Hi! I’m Martín, a Chilean third-year Ph.D. student at Arizona State University. My program has the most extended name that I know for a degree, called “Human and Social Dimensions of Science and Technology,” which is based on science and technology studies (STS) but goes above and beyond that field. In the next questions, I will share my motivations and experiences as a HASTAC Scholar
1) Why did you apply to HASTAC?
I heard about HASTAC from a colleague of mine, @drnikki. I was thrilled to find such great inter-disciplinarian and critical community around learning in our technological times, and how to include diverse voices in our learning communities. Last Fall (2019), I saw the new call for scholars. I decided to apply with a faculty mentor who has been supporting me since last year in a collaborative and ambitious teaching experience. HASTAC gives us the expertise to enhance this relationship and allows me to continue working together on these projects.
2) What has been your favorite course so far as an instructor or student? Why?
I loved a class on Visual Narratives from Dr. Wendy Williams that I took looking at elements to understand better engagement. She divided the class into parts between fixed and mobile images, integrating narrative and aesthetic appreciation in an excellent collection of classic and contemporary works. This class was far from what I was expecting to learn in my program, and probably, that makes me enjoy it heartily. I drafted as my final project a fascinating paper about Visual Narrative in Fortnite Battle Royale in late 2018 because, during that time, I had started to play this game too.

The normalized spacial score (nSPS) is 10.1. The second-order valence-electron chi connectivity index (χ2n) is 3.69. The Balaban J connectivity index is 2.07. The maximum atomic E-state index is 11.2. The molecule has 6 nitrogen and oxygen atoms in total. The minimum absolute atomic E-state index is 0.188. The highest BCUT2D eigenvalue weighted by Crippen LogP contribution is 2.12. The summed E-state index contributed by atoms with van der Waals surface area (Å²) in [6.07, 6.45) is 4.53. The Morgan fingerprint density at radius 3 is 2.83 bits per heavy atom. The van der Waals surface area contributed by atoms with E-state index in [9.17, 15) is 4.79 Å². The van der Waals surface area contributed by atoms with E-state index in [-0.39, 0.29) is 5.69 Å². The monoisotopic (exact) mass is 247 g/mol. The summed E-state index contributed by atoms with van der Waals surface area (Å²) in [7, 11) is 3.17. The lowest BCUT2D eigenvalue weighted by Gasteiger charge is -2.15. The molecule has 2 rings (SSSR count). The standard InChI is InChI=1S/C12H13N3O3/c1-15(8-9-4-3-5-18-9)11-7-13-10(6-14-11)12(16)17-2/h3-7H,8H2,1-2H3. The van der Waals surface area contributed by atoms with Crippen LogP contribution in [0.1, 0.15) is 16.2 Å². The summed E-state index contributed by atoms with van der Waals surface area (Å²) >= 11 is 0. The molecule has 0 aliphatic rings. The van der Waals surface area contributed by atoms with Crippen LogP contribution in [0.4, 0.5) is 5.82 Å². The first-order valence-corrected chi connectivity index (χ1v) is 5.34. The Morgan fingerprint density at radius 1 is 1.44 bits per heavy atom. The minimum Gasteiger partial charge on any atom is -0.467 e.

3) What do you want to do after you graduate?
I love teaching and public service. For that reason, I would like to work in academia or a civic organization. First, I would like to teach about the systemic and critical dimension of technology, that I consider highly fragmented and disconnected. In particular, in Chile, the STS community, in which I identify most of my work, is young and vibrant. I would like to help to increase the relevance of this community and its impact on different technological arenas. Also, I envision myself as a public official in an advisory role for a national or international organization where I can increase the inclusion and participation for better technological decisions (whatever that means in that context).